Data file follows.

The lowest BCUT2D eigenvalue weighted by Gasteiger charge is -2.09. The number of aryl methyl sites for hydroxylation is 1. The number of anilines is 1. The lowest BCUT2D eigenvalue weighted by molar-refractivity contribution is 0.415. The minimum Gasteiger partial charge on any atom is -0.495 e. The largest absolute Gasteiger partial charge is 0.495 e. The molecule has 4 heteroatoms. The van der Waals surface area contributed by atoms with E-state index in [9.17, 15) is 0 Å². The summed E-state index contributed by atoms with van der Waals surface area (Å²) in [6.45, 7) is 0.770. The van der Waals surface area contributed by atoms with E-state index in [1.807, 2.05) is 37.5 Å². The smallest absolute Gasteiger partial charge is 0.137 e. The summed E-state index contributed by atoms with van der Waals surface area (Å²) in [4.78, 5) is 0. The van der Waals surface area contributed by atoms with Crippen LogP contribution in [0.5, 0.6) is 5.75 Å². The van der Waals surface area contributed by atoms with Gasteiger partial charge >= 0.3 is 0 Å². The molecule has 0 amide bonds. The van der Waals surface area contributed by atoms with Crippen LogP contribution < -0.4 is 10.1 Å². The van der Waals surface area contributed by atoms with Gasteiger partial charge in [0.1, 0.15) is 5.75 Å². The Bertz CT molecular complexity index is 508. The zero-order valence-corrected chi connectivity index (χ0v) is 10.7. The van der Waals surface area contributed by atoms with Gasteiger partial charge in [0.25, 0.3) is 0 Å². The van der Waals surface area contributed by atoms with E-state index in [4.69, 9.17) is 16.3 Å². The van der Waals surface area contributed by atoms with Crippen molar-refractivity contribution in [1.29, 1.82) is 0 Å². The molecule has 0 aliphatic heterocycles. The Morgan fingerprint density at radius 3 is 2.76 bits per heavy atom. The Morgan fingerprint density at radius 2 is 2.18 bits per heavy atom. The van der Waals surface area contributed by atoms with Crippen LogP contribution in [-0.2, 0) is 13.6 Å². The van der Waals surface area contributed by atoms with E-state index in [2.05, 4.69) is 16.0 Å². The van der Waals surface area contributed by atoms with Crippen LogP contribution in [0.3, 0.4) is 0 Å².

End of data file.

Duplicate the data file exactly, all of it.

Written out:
The lowest BCUT2D eigenvalue weighted by Gasteiger charge is -2.09. The number of aryl methyl sites for hydroxylation is 1. The number of anilines is 1. The lowest BCUT2D eigenvalue weighted by molar-refractivity contribution is 0.415. The minimum Gasteiger partial charge on any atom is -0.495 e. The largest absolute Gasteiger partial charge is 0.495 e. The molecule has 4 heteroatoms. The van der Waals surface area contributed by atoms with E-state index in [9.17, 15) is 0 Å². The summed E-state index contributed by atoms with van der Waals surface area (Å²) in [6.45, 7) is 0.770. The van der Waals surface area contributed by atoms with E-state index in [1.807, 2.05) is 37.5 Å². The smallest absolute Gasteiger partial charge is 0.137 e. The summed E-state index contributed by atoms with van der Waals surface area (Å²) in [4.78, 5) is 0. The van der Waals surface area contributed by atoms with Crippen LogP contribution in [0.5, 0.6) is 5.75 Å². The van der Waals surface area contributed by atoms with Gasteiger partial charge >= 0.3 is 0 Å². The molecule has 0 amide bonds. The van der Waals surface area contributed by atoms with Crippen LogP contribution < -0.4 is 10.1 Å². The van der Waals surface area contributed by atoms with Gasteiger partial charge in [0.1, 0.15) is 5.75 Å². The Bertz CT molecular complexity index is 508. The zero-order valence-corrected chi connectivity index (χ0v) is 10.7. The van der Waals surface area contributed by atoms with Gasteiger partial charge in [0.25, 0.3) is 0 Å². The van der Waals surface area contributed by atoms with E-state index in [4.69, 9.17) is 16.3 Å². The van der Waals surface area contributed by atoms with Crippen molar-refractivity contribution in [1.29, 1.82) is 0 Å². The molecule has 0 aliphatic heterocycles. The Morgan fingerprint density at radius 3 is 2.76 bits per heavy atom. The Morgan fingerprint density at radius 2 is 2.18 bits per heavy atom. The van der Waals surface area contributed by atoms with Crippen LogP contribution in [-0.2, 0) is 13.6 Å². The van der Waals surface area contributed by atoms with E-state index in [2.05, 4.69) is 16.0 Å². The van der Waals surface area contributed by atoms with Crippen LogP contribution in [0.3, 0.4) is 0 Å².